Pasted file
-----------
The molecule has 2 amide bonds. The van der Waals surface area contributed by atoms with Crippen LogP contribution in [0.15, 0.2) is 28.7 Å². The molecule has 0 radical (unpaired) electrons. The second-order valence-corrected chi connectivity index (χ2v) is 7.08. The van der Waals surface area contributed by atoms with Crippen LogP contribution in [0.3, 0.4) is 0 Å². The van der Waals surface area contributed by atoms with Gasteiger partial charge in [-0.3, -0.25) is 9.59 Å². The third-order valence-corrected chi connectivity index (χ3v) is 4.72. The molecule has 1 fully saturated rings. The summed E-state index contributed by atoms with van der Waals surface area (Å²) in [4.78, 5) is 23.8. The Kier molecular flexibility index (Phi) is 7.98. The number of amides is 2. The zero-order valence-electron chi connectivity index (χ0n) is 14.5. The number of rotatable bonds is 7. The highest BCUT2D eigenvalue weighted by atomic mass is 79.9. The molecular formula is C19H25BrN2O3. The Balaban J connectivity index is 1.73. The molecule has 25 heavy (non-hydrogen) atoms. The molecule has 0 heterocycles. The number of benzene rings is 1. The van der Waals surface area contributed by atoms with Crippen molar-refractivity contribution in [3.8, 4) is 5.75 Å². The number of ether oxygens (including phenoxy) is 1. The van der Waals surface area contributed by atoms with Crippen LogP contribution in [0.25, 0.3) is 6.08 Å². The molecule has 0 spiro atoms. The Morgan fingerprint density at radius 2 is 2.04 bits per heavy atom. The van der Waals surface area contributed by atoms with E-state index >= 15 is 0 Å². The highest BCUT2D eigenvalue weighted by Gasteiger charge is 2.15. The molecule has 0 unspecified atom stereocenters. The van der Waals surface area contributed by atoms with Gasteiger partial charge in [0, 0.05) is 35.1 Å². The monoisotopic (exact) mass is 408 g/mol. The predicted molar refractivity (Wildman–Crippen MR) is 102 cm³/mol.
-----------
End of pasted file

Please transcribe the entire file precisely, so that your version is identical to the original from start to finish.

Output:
The molecule has 2 amide bonds. The van der Waals surface area contributed by atoms with Crippen LogP contribution in [0.15, 0.2) is 28.7 Å². The molecule has 0 radical (unpaired) electrons. The second-order valence-corrected chi connectivity index (χ2v) is 7.08. The van der Waals surface area contributed by atoms with Crippen LogP contribution in [0.3, 0.4) is 0 Å². The van der Waals surface area contributed by atoms with Gasteiger partial charge in [-0.3, -0.25) is 9.59 Å². The third-order valence-corrected chi connectivity index (χ3v) is 4.72. The molecule has 1 fully saturated rings. The summed E-state index contributed by atoms with van der Waals surface area (Å²) in [4.78, 5) is 23.8. The Kier molecular flexibility index (Phi) is 7.98. The number of amides is 2. The zero-order valence-electron chi connectivity index (χ0n) is 14.5. The number of rotatable bonds is 7. The highest BCUT2D eigenvalue weighted by atomic mass is 79.9. The molecular formula is C19H25BrN2O3. The Balaban J connectivity index is 1.73. The molecule has 25 heavy (non-hydrogen) atoms. The molecule has 0 heterocycles. The number of benzene rings is 1. The van der Waals surface area contributed by atoms with Crippen molar-refractivity contribution in [3.8, 4) is 5.75 Å². The number of ether oxygens (including phenoxy) is 1. The van der Waals surface area contributed by atoms with Crippen LogP contribution in [0.25, 0.3) is 6.08 Å². The molecule has 0 spiro atoms. The Morgan fingerprint density at radius 2 is 2.04 bits per heavy atom. The van der Waals surface area contributed by atoms with E-state index >= 15 is 0 Å². The highest BCUT2D eigenvalue weighted by Gasteiger charge is 2.15. The molecule has 0 unspecified atom stereocenters. The van der Waals surface area contributed by atoms with Gasteiger partial charge in [0, 0.05) is 35.1 Å². The monoisotopic (exact) mass is 408 g/mol. The predicted molar refractivity (Wildman–Crippen MR) is 102 cm³/mol.